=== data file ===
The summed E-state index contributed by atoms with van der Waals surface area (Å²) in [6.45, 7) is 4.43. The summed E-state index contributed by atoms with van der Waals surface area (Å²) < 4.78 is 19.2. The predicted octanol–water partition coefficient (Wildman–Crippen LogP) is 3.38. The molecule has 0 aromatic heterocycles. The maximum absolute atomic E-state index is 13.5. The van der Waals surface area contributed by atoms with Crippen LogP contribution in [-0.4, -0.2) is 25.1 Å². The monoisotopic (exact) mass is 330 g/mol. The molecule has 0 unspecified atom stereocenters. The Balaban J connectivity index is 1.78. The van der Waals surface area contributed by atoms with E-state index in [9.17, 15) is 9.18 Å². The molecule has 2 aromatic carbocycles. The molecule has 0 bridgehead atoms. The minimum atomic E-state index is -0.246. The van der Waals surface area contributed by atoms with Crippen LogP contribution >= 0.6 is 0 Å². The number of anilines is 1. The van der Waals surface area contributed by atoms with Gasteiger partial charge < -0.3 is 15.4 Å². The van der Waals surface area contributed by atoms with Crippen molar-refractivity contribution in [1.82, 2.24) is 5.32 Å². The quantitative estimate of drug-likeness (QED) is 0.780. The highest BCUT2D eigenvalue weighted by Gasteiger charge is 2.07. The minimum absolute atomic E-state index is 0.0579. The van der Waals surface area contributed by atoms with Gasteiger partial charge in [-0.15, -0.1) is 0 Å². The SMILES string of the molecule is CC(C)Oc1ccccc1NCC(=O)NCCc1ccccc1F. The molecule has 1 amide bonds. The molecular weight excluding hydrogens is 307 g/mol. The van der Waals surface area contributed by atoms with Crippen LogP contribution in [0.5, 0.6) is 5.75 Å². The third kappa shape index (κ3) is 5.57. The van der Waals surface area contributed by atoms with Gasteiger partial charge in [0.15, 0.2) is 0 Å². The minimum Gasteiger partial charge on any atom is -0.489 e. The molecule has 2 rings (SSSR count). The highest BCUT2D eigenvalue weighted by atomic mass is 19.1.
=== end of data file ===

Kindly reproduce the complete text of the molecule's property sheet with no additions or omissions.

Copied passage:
The summed E-state index contributed by atoms with van der Waals surface area (Å²) in [6.45, 7) is 4.43. The summed E-state index contributed by atoms with van der Waals surface area (Å²) < 4.78 is 19.2. The predicted octanol–water partition coefficient (Wildman–Crippen LogP) is 3.38. The molecule has 0 aromatic heterocycles. The maximum absolute atomic E-state index is 13.5. The van der Waals surface area contributed by atoms with Crippen LogP contribution in [-0.4, -0.2) is 25.1 Å². The monoisotopic (exact) mass is 330 g/mol. The molecule has 0 unspecified atom stereocenters. The Balaban J connectivity index is 1.78. The van der Waals surface area contributed by atoms with E-state index in [9.17, 15) is 9.18 Å². The molecule has 2 aromatic carbocycles. The molecule has 0 bridgehead atoms. The minimum atomic E-state index is -0.246. The van der Waals surface area contributed by atoms with Crippen LogP contribution >= 0.6 is 0 Å². The number of anilines is 1. The van der Waals surface area contributed by atoms with Gasteiger partial charge < -0.3 is 15.4 Å². The van der Waals surface area contributed by atoms with Crippen molar-refractivity contribution in [1.82, 2.24) is 5.32 Å². The quantitative estimate of drug-likeness (QED) is 0.780. The highest BCUT2D eigenvalue weighted by Gasteiger charge is 2.07. The minimum absolute atomic E-state index is 0.0579. The van der Waals surface area contributed by atoms with Gasteiger partial charge in [-0.15, -0.1) is 0 Å². The SMILES string of the molecule is CC(C)Oc1ccccc1NCC(=O)NCCc1ccccc1F. The molecule has 1 amide bonds. The molecular weight excluding hydrogens is 307 g/mol. The van der Waals surface area contributed by atoms with Crippen LogP contribution in [0.5, 0.6) is 5.75 Å². The third kappa shape index (κ3) is 5.57. The van der Waals surface area contributed by atoms with Gasteiger partial charge in [0.15, 0.2) is 0 Å². The minimum Gasteiger partial charge on any atom is -0.489 e. The molecule has 2 rings (SSSR count). The highest BCUT2D eigenvalue weighted by atomic mass is 19.1.